Suppose, for example, that I post a plausible-looking document that seems to show that the British Royal family are actually giant extraterrestrial bloodsucking lizards. How do you know whether it’s a genuine leak or a double-cross? If, for example, there’s a document purporting to be the Identity & Passport Service’s National ID Scheme Options Analysis, how can you be sure that it really comes from them (just to pick a mischievous example) or was made up by someone at No2ID? If we as a society agree that some from of whistleblowing is a social benefit — and yes, we must also accept that it means that some drug-dealing Nazi child pornographers will be able to take advantage of it too — then we should have systems in place to deliver it. And that doesn’t mean implementing anonymity.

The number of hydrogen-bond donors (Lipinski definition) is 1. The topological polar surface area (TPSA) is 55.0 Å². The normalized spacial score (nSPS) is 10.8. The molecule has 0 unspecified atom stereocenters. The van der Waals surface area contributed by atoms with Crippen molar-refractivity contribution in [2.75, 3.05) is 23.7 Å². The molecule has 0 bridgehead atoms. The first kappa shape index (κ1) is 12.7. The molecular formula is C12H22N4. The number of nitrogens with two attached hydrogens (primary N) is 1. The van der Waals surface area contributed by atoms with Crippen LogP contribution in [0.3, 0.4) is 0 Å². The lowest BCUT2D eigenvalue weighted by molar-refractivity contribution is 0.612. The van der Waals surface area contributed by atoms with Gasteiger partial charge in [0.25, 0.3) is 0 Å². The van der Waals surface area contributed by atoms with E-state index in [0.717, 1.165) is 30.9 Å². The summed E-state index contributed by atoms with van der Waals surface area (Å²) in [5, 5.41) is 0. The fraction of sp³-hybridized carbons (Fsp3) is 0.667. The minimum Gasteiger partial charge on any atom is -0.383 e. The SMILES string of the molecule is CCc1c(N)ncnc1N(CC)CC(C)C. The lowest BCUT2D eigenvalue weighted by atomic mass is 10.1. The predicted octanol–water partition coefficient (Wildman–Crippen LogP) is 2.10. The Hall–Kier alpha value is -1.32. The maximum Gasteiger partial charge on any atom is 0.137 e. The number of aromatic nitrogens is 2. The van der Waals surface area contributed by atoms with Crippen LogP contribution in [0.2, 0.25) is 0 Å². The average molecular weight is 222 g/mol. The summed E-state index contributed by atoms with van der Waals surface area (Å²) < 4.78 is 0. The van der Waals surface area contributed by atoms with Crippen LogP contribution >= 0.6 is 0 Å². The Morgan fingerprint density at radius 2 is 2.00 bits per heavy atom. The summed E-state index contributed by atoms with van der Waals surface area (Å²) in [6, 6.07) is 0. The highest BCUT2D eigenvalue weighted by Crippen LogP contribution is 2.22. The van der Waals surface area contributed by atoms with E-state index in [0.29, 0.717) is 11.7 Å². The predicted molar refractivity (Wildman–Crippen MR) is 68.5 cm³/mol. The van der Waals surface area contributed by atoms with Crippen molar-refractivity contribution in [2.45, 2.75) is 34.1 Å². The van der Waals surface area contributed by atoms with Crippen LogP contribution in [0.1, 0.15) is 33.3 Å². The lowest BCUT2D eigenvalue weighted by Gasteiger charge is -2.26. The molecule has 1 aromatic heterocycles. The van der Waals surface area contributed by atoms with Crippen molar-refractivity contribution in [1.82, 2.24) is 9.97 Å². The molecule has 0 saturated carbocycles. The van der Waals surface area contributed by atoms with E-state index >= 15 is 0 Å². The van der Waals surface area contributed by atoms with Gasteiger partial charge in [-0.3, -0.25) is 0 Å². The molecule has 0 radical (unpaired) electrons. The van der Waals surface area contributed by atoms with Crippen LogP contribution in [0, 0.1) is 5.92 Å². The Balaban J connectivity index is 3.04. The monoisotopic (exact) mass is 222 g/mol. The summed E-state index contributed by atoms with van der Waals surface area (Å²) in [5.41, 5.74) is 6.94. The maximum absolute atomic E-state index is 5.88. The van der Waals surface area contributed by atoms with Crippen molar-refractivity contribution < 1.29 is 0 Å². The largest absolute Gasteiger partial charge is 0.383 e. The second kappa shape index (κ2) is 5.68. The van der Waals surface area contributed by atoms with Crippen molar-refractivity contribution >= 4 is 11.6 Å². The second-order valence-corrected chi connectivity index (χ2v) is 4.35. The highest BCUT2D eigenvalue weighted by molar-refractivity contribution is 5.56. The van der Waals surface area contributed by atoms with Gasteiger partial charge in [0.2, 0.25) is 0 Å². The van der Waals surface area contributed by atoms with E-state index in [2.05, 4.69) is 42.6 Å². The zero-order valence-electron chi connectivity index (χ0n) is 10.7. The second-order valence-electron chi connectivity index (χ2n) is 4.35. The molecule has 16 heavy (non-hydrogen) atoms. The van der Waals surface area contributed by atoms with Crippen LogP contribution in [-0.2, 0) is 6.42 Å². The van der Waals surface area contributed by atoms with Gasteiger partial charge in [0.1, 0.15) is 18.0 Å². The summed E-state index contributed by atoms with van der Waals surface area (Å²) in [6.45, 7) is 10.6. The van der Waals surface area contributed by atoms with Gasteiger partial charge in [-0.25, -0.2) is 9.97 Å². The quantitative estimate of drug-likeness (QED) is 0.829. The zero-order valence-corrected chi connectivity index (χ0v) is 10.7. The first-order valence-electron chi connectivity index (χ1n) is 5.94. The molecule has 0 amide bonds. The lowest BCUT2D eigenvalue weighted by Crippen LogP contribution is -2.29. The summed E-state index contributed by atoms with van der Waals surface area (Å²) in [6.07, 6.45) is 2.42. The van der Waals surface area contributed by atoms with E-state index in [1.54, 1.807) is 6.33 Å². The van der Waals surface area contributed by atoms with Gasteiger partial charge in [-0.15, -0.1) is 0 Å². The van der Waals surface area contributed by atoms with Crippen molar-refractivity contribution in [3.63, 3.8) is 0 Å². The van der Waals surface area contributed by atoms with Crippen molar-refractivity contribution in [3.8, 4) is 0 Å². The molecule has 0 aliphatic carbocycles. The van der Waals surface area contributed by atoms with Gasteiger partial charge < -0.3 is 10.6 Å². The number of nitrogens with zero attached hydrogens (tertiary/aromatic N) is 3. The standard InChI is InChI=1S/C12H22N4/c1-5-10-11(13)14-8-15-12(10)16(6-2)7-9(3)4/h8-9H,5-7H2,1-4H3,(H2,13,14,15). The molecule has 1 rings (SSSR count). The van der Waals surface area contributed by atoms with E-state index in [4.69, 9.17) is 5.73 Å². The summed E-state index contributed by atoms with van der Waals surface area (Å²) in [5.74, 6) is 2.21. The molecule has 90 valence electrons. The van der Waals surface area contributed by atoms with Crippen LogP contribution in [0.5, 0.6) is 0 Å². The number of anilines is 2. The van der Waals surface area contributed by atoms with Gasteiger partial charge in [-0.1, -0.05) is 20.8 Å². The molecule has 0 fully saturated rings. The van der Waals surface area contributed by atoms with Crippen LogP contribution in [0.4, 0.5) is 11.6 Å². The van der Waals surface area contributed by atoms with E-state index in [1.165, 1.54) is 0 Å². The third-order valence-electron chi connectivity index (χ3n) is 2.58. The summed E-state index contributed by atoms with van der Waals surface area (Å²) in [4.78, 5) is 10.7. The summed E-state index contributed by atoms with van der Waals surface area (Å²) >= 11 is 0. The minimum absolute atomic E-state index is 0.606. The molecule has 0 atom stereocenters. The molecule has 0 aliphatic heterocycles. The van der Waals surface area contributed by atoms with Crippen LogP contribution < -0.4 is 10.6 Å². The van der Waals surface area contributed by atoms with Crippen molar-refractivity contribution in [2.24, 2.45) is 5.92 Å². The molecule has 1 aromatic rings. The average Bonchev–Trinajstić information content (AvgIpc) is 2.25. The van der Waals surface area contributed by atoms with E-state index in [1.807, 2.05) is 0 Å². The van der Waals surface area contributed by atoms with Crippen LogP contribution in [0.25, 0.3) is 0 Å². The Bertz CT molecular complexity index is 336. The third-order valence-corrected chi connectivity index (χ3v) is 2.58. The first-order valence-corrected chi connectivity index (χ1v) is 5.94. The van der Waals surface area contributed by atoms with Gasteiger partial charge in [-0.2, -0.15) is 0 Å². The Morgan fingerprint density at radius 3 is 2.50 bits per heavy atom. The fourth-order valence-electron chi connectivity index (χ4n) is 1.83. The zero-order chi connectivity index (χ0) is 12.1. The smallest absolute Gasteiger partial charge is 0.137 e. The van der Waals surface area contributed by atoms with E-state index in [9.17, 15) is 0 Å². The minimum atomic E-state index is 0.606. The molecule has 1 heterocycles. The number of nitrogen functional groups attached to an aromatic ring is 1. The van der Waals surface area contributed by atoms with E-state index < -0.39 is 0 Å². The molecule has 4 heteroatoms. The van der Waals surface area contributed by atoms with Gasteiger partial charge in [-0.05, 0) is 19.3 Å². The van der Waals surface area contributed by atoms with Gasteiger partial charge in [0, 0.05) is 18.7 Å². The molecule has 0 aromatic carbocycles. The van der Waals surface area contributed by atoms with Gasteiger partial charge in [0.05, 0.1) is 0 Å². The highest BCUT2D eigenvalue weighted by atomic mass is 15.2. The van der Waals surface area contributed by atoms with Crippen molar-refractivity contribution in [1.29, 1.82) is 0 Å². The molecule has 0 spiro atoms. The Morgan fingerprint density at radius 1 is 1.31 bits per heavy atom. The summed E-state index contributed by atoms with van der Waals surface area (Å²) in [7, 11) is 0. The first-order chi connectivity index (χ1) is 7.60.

[Dave Birch] If you haven’t been over to Wikileaks, you should probably go and have a quick look before you read the rest of this post! There’s an article about it in a recent New Scientist, talking about how “onion routing” is used to provide anonymity. So people (eg, whistleblowers in large corporations) can obtain genuine anonymity online. I’m in favour of this, generally speaking, and it’s certainly necessary in a free society. But is it sufficient?